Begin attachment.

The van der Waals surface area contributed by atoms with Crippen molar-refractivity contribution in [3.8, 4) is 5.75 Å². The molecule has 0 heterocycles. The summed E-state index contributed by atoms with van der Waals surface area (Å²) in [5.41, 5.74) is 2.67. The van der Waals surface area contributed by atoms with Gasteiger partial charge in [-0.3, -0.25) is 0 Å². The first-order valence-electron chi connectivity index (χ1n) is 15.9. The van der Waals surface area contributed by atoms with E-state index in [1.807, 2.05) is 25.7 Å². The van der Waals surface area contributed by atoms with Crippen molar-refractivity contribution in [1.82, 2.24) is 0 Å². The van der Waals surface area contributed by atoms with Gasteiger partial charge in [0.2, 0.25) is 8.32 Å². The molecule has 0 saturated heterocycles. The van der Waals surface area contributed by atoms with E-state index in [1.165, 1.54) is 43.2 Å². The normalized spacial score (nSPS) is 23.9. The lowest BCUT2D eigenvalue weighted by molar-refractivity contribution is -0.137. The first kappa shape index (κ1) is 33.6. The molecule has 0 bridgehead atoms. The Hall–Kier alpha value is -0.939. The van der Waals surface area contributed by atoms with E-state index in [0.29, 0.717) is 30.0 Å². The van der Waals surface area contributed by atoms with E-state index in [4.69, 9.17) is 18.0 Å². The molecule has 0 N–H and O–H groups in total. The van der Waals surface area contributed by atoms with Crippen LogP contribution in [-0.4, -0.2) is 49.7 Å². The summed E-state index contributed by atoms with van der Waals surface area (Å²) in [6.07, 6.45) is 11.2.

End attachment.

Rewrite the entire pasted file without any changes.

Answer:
The van der Waals surface area contributed by atoms with Crippen molar-refractivity contribution in [3.8, 4) is 5.75 Å². The molecule has 0 heterocycles. The summed E-state index contributed by atoms with van der Waals surface area (Å²) in [5.41, 5.74) is 2.67. The van der Waals surface area contributed by atoms with Gasteiger partial charge in [-0.3, -0.25) is 0 Å². The first-order valence-electron chi connectivity index (χ1n) is 15.9. The van der Waals surface area contributed by atoms with E-state index in [1.807, 2.05) is 25.7 Å². The van der Waals surface area contributed by atoms with Crippen molar-refractivity contribution in [1.82, 2.24) is 0 Å². The van der Waals surface area contributed by atoms with Gasteiger partial charge in [0.2, 0.25) is 8.32 Å². The molecule has 0 saturated heterocycles. The van der Waals surface area contributed by atoms with E-state index in [1.165, 1.54) is 43.2 Å². The normalized spacial score (nSPS) is 23.9. The lowest BCUT2D eigenvalue weighted by molar-refractivity contribution is -0.137. The first kappa shape index (κ1) is 33.6. The molecule has 0 bridgehead atoms. The Hall–Kier alpha value is -0.939. The van der Waals surface area contributed by atoms with E-state index in [0.29, 0.717) is 30.0 Å². The van der Waals surface area contributed by atoms with E-state index in [4.69, 9.17) is 18.0 Å². The molecule has 0 N–H and O–H groups in total. The van der Waals surface area contributed by atoms with Crippen LogP contribution in [-0.4, -0.2) is 49.7 Å². The summed E-state index contributed by atoms with van der Waals surface area (Å²) in [6.07, 6.45) is 11.2.